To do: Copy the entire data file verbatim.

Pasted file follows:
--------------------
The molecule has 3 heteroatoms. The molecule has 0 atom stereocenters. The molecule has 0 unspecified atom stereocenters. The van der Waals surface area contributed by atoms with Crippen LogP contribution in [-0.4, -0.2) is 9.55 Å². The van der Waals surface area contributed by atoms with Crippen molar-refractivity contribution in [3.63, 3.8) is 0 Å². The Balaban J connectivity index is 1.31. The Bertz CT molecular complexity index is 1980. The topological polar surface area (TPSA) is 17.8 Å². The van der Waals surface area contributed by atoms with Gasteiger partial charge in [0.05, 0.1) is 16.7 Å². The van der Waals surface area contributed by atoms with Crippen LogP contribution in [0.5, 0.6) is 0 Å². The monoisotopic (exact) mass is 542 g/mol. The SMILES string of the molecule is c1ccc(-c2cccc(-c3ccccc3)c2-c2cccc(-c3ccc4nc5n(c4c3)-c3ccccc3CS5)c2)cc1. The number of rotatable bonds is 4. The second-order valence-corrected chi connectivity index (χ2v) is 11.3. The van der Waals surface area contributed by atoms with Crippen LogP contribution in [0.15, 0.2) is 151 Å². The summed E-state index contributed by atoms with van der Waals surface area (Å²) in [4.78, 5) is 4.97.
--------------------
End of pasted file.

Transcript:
The molecule has 3 heteroatoms. The molecule has 0 atom stereocenters. The molecule has 0 unspecified atom stereocenters. The van der Waals surface area contributed by atoms with Crippen LogP contribution in [-0.4, -0.2) is 9.55 Å². The van der Waals surface area contributed by atoms with Crippen molar-refractivity contribution in [3.63, 3.8) is 0 Å². The Balaban J connectivity index is 1.31. The Bertz CT molecular complexity index is 1980. The topological polar surface area (TPSA) is 17.8 Å². The van der Waals surface area contributed by atoms with Gasteiger partial charge in [0.05, 0.1) is 16.7 Å². The van der Waals surface area contributed by atoms with Crippen LogP contribution in [0.5, 0.6) is 0 Å². The monoisotopic (exact) mass is 542 g/mol. The SMILES string of the molecule is c1ccc(-c2cccc(-c3ccccc3)c2-c2cccc(-c3ccc4nc5n(c4c3)-c3ccccc3CS5)c2)cc1. The number of rotatable bonds is 4. The second-order valence-corrected chi connectivity index (χ2v) is 11.3. The van der Waals surface area contributed by atoms with Crippen LogP contribution in [0.15, 0.2) is 151 Å². The summed E-state index contributed by atoms with van der Waals surface area (Å²) in [4.78, 5) is 4.97.